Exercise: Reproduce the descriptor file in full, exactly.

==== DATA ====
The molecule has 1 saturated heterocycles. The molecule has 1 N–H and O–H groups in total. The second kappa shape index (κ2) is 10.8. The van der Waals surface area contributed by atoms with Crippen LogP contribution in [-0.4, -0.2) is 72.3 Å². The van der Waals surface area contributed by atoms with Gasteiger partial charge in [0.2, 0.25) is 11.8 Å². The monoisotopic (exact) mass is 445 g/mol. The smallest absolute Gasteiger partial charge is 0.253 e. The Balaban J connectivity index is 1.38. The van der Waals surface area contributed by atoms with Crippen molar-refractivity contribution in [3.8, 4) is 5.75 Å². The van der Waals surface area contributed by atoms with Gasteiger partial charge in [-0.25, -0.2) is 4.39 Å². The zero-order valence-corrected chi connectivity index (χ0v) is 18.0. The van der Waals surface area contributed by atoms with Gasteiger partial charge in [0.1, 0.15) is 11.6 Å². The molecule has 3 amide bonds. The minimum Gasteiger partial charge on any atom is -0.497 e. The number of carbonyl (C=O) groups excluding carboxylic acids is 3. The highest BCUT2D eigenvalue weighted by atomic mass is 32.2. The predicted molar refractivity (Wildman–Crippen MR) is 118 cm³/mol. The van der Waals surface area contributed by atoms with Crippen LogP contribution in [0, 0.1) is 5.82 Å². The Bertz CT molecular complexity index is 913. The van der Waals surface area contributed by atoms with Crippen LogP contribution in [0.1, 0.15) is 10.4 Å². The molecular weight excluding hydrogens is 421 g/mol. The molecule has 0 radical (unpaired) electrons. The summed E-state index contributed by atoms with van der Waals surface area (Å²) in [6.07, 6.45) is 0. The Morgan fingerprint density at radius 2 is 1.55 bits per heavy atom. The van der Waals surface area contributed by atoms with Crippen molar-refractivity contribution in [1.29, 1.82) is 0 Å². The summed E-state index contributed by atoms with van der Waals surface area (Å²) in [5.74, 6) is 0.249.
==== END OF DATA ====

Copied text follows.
The molecule has 1 saturated heterocycles. The molecule has 1 N–H and O–H groups in total. The second kappa shape index (κ2) is 10.8. The van der Waals surface area contributed by atoms with Crippen LogP contribution in [-0.4, -0.2) is 72.3 Å². The van der Waals surface area contributed by atoms with Gasteiger partial charge in [0.2, 0.25) is 11.8 Å². The monoisotopic (exact) mass is 445 g/mol. The smallest absolute Gasteiger partial charge is 0.253 e. The Balaban J connectivity index is 1.38. The van der Waals surface area contributed by atoms with Crippen molar-refractivity contribution in [3.8, 4) is 5.75 Å². The van der Waals surface area contributed by atoms with Gasteiger partial charge in [-0.25, -0.2) is 4.39 Å². The zero-order valence-corrected chi connectivity index (χ0v) is 18.0. The van der Waals surface area contributed by atoms with Gasteiger partial charge in [0.1, 0.15) is 11.6 Å². The molecule has 3 amide bonds. The minimum Gasteiger partial charge on any atom is -0.497 e. The number of carbonyl (C=O) groups excluding carboxylic acids is 3. The highest BCUT2D eigenvalue weighted by atomic mass is 32.2. The predicted molar refractivity (Wildman–Crippen MR) is 118 cm³/mol. The van der Waals surface area contributed by atoms with Crippen LogP contribution in [0, 0.1) is 5.82 Å². The Bertz CT molecular complexity index is 913. The van der Waals surface area contributed by atoms with Crippen LogP contribution in [0.1, 0.15) is 10.4 Å². The molecular weight excluding hydrogens is 421 g/mol. The molecule has 0 radical (unpaired) electrons. The summed E-state index contributed by atoms with van der Waals surface area (Å²) in [6.07, 6.45) is 0. The Morgan fingerprint density at radius 2 is 1.55 bits per heavy atom. The van der Waals surface area contributed by atoms with Crippen molar-refractivity contribution in [1.29, 1.82) is 0 Å². The summed E-state index contributed by atoms with van der Waals surface area (Å²) in [5.74, 6) is 0.249.